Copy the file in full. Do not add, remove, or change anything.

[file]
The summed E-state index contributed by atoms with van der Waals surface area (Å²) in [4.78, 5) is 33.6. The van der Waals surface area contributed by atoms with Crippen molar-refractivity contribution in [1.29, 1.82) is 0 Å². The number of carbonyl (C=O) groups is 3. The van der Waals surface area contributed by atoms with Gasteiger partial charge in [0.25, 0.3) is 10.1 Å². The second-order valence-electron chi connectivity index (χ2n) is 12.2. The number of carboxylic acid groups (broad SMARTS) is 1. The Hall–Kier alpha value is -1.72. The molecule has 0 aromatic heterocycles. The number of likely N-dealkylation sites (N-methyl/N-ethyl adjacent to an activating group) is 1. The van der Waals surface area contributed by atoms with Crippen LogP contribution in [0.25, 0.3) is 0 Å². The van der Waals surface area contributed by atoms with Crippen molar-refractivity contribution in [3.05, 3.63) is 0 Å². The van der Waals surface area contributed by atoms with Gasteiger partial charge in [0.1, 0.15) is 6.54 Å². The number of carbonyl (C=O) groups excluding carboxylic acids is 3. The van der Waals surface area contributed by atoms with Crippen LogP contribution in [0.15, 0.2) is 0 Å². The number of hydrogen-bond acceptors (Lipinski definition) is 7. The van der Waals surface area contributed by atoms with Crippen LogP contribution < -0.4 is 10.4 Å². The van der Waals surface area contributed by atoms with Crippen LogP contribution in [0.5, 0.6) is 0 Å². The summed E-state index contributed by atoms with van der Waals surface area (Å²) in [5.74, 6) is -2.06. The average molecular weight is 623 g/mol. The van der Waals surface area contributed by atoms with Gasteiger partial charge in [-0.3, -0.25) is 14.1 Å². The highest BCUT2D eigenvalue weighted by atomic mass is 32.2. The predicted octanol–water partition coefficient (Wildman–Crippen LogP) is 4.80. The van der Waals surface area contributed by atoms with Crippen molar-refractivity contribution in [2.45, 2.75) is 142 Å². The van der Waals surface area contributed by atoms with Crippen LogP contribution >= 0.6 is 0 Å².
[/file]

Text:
The summed E-state index contributed by atoms with van der Waals surface area (Å²) in [4.78, 5) is 33.6. The van der Waals surface area contributed by atoms with Crippen molar-refractivity contribution in [1.29, 1.82) is 0 Å². The number of carbonyl (C=O) groups is 3. The van der Waals surface area contributed by atoms with Gasteiger partial charge in [0.25, 0.3) is 10.1 Å². The second-order valence-electron chi connectivity index (χ2n) is 12.2. The number of carboxylic acid groups (broad SMARTS) is 1. The Hall–Kier alpha value is -1.72. The molecule has 0 aromatic heterocycles. The number of likely N-dealkylation sites (N-methyl/N-ethyl adjacent to an activating group) is 1. The van der Waals surface area contributed by atoms with Crippen LogP contribution in [0.25, 0.3) is 0 Å². The van der Waals surface area contributed by atoms with Crippen molar-refractivity contribution in [3.05, 3.63) is 0 Å². The van der Waals surface area contributed by atoms with Gasteiger partial charge in [0.1, 0.15) is 6.54 Å². The number of carbonyl (C=O) groups excluding carboxylic acids is 3. The van der Waals surface area contributed by atoms with Crippen LogP contribution in [0.15, 0.2) is 0 Å². The number of hydrogen-bond acceptors (Lipinski definition) is 7. The van der Waals surface area contributed by atoms with Crippen LogP contribution < -0.4 is 10.4 Å². The van der Waals surface area contributed by atoms with Crippen LogP contribution in [0.5, 0.6) is 0 Å². The summed E-state index contributed by atoms with van der Waals surface area (Å²) in [5.74, 6) is -2.06. The average molecular weight is 623 g/mol. The van der Waals surface area contributed by atoms with Gasteiger partial charge in [-0.3, -0.25) is 14.1 Å². The highest BCUT2D eigenvalue weighted by atomic mass is 32.2. The predicted octanol–water partition coefficient (Wildman–Crippen LogP) is 4.80. The van der Waals surface area contributed by atoms with Crippen molar-refractivity contribution in [2.45, 2.75) is 142 Å². The van der Waals surface area contributed by atoms with Crippen LogP contribution >= 0.6 is 0 Å².